I sopped up the water and placed dry paper towels under the pump and plumbing lines. I turned the pump on and ran the sink faucet for a minute or so. When I shined my light back into the cubby under the closet, I could see the paper towels were damp again. I began checking all the connections (there are a lot). The biggest leak was coming from a clear, plastic, filter cap that runs directly into the pump. This is a screw-on cap and it was pretty loose. I tightened it and ran the faucet again. This time, I felt under each of the plastic lines running to the pump. I found two plastic, screw-on elbows running to water lines were also loose. I tightened each of these by hand as they are not meant to be tightened with a tool. I dried all the water out, put paper towels under the lines and again ran the water, this time for about 3 minutes. The pump did not cycle after shutting off the water. That was a good sign. I took a break for about an hour and came back to find no water drips and better yet, no puddles. I was so relieved!
Iím sure these kinds of water leaks are common on the newer Airstream models using this more modern, plastic plumbing. While the lines can be secured to not have leaks, it really comes down to the individual doing the securing. If it was done in such a way that a fitting could jostle around and back off a quarter of a turn, youíll eventually have a leak. If the securing clamp was close to the fitting it would keep it from moving. The water lines on my Bambi were rubbing against each other and clamps were in the middle of the hoses where itís easy to fit them in place, but not the best place to put the clamp because it allows for a lot of movement around the joints and fittings. There is no way the Airstream installer considered this when installing the lines in my camper.
Even though it sounds like a long, drawn out process, it was really wasnít too painful finding the leaks and resolving the issue. Had I taken it to the RV service center we saw on the way and left it in one of their bays (like we almost did), that truly would have been a pain in the butt and very expensive as well. Their technician would have done everything I did, with the time clock running. Plus, we would have lost at least a day of our trip Ė something we couldnít afford to do.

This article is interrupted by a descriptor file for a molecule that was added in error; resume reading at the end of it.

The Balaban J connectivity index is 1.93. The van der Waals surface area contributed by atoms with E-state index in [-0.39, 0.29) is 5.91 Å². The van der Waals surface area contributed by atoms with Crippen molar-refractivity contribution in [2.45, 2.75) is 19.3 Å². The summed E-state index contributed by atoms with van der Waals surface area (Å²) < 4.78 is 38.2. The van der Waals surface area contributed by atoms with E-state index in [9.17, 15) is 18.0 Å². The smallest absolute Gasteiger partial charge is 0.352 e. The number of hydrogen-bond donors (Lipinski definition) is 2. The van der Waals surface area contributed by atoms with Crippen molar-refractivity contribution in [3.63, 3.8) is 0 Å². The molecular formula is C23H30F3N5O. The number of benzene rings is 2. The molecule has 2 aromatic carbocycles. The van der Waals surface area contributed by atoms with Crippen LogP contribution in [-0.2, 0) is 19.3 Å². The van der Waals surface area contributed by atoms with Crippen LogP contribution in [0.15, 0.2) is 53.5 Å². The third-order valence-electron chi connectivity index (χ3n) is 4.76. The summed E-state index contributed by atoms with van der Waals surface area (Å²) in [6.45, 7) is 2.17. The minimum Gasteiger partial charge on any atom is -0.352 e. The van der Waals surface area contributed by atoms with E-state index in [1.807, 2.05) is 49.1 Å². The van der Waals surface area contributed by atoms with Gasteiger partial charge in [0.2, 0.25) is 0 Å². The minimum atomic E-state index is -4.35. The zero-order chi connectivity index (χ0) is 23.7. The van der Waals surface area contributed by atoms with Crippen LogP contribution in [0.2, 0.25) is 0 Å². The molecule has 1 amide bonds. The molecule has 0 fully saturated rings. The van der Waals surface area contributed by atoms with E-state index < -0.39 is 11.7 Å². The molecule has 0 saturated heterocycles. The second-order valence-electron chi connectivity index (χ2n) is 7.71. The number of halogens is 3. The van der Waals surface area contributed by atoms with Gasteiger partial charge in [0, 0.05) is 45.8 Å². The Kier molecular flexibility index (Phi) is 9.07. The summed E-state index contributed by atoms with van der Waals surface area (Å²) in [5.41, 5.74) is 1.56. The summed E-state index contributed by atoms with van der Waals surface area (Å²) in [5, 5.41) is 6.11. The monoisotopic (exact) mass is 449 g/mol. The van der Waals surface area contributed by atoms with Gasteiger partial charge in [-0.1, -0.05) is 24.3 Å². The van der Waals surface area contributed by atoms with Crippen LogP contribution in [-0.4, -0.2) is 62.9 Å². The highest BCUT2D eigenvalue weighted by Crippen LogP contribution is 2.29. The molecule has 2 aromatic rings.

So, if you see a leak, try searching around a little to figure out where it is coming from. Donít be afraid to remove a few screws and take out the cabinet base. Thatís why theyíre screwed in and not glued in Ė there has to be access to plumbing. Also, understand that your leak may not be caused by dripping plumbing. It could be caused by a cracked skylight, a loose door or poor window seal. It could also come from bad caulking around the shower pan or, heaven forbid, an old guy with bad aim. But youíll be doing yourself a favor if you can narrow down the source of the leak quickly before it has a chance to damage your camper. Determine if the leak exists when you have the pressure pump on or off. See if the leak shows up when you have a water hose (street line) connected to the camper. Does the pump kick on even though none of the water outlets (faucets, shower and toilet) are not in use? Performing a few simple tests and making some simple observations may help you determine the cause of the problem. And if you can find the problem, either you or someone else can probably fix it faster and with less expense.